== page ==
Finally, it is important for us to consider, when thinking about taking a position, the extent to which our endorsement will influence a given issue for the better. In 2018, when it looked like the ballot initiative could go either way, speaking as a school seemed like a practical step towards helping to move the issue to an outcome which supported health. Saving our endorsement for such times means that, when we do speak, our words have the potential to make a difference on issues of consequence. On the other hand, if we endorse positions more frequently, regularly speaking collectively on many issues, we run the risk of undercutting our capacity to make an impact. Sometimes having an impact may mean joining our voices with other institutions and sometimes it may mean speaking out alone. What is most important is that we weigh our ability to support a positive outcome in considering whether to make an endorsement, saving our collective voice for when it can truly make a difference.
Even if these four criteria are met, and we choose to speak out as an institution, it is important to recognize and make space for voices within our community that may not agree with the position we have taken. Just because a position is supported by most of us does not mean it is supported by all of us and those who find themselves in the minority should not fear to speak their mind. This means that we need to take care that, in endorsing a position as a community, we do not shut off avenues for disagreement about the course we have taken. Some may disagree with the positions we take or disagree on principle with academic institutions endorsing any position at all. And this is OK. For our school to remain a place of free speech and open debate, it must remain a place where those who wish to raise such points feel able to do so. We should take care that in speaking together we do not drown out the voices of those who do not share the view of the majority, mindful that the presence of these voices in our community is vital to keeping our school a space where all can think and speak freely.
Taking positions as a school while respecting our commitment to free speech, open debate, and shaping a context of institutional neutrality that nevertheless allows for moments when we will endorse a position requires a delicate balance. It also requires us to remember that we are part of a larger University, one not only legally responsible to abide by lobbying rules as a 501(c)3 nonprofit, but also a collective body composed of a diverse range of views and values. There are often circumstances that align with the criteria discussed here that do not necessarily align with the values and perspectives of the larger University unit. But this does not mean we should not speak, doing so always thoughtfully, with care. It does, however, mean that whenever we speak collectively, we should do so while respecting nuance, engaging in an open and transparent conversation about where we as a community stand on issues, acting decisively while making space for voices that may not agree with our action. This can be difficult. But we, as a school, can engage with difficulty. Being able to do so is the mark of a mature, confident academic community, one which knows where it stands in relation to its mission and values without fearing dissent or the conversations that might cause us to reevaluate what we believe. We are fully up to having these conversations, to balancing moral clarity with the airing of different views, towards the goal of keeping our school a place where ideas can be freely shared.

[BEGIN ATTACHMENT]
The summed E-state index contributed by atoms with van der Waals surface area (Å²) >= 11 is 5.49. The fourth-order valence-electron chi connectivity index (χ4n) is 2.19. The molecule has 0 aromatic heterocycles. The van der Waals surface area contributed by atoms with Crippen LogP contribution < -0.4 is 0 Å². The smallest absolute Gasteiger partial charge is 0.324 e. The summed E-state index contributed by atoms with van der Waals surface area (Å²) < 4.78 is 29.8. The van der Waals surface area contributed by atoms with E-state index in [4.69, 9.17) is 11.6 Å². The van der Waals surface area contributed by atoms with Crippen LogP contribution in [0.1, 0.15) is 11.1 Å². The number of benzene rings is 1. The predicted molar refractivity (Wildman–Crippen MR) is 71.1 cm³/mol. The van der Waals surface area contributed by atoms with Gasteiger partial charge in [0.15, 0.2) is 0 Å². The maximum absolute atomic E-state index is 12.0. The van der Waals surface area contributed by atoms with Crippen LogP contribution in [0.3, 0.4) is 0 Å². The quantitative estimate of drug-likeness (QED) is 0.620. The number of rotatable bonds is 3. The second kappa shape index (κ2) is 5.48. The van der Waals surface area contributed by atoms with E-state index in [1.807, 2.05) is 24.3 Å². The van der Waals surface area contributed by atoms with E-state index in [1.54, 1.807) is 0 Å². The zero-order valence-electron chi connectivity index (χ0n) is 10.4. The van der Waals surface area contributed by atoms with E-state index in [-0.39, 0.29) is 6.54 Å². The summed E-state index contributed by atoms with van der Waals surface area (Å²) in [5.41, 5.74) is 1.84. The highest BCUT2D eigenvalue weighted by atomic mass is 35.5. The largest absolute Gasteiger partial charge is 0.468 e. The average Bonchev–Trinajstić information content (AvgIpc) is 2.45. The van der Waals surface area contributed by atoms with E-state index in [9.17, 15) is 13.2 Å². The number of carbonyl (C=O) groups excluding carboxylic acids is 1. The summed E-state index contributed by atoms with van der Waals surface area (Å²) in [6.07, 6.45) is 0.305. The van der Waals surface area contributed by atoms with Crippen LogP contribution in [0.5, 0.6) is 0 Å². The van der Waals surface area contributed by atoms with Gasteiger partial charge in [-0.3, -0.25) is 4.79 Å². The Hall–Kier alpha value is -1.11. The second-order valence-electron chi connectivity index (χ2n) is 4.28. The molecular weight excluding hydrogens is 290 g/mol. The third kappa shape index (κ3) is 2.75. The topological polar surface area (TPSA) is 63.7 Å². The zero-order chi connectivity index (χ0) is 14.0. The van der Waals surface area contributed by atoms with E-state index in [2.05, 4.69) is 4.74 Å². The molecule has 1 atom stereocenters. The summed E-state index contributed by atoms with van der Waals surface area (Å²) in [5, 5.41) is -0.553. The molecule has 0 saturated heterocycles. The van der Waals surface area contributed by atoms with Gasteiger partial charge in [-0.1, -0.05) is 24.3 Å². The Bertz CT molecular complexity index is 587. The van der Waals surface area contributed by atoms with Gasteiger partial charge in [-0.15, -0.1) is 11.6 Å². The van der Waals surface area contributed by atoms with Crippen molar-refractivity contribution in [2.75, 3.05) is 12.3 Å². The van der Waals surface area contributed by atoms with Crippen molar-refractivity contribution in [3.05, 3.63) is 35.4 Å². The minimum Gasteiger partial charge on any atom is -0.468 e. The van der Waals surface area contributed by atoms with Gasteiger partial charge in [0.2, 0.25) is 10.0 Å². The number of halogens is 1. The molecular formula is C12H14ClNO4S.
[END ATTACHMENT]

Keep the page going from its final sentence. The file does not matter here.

Thank you to each member of our community for working to ensure our school remains such a place.
Sandro Galea, MD, DrPH
Dean and Robert A. Knox Professor
This Dean’s Note is a modified version of a prior Dean’s Note.
Previous Dean’s Notes are archived at: http://www.bu.edu/sph/tag/deansnote/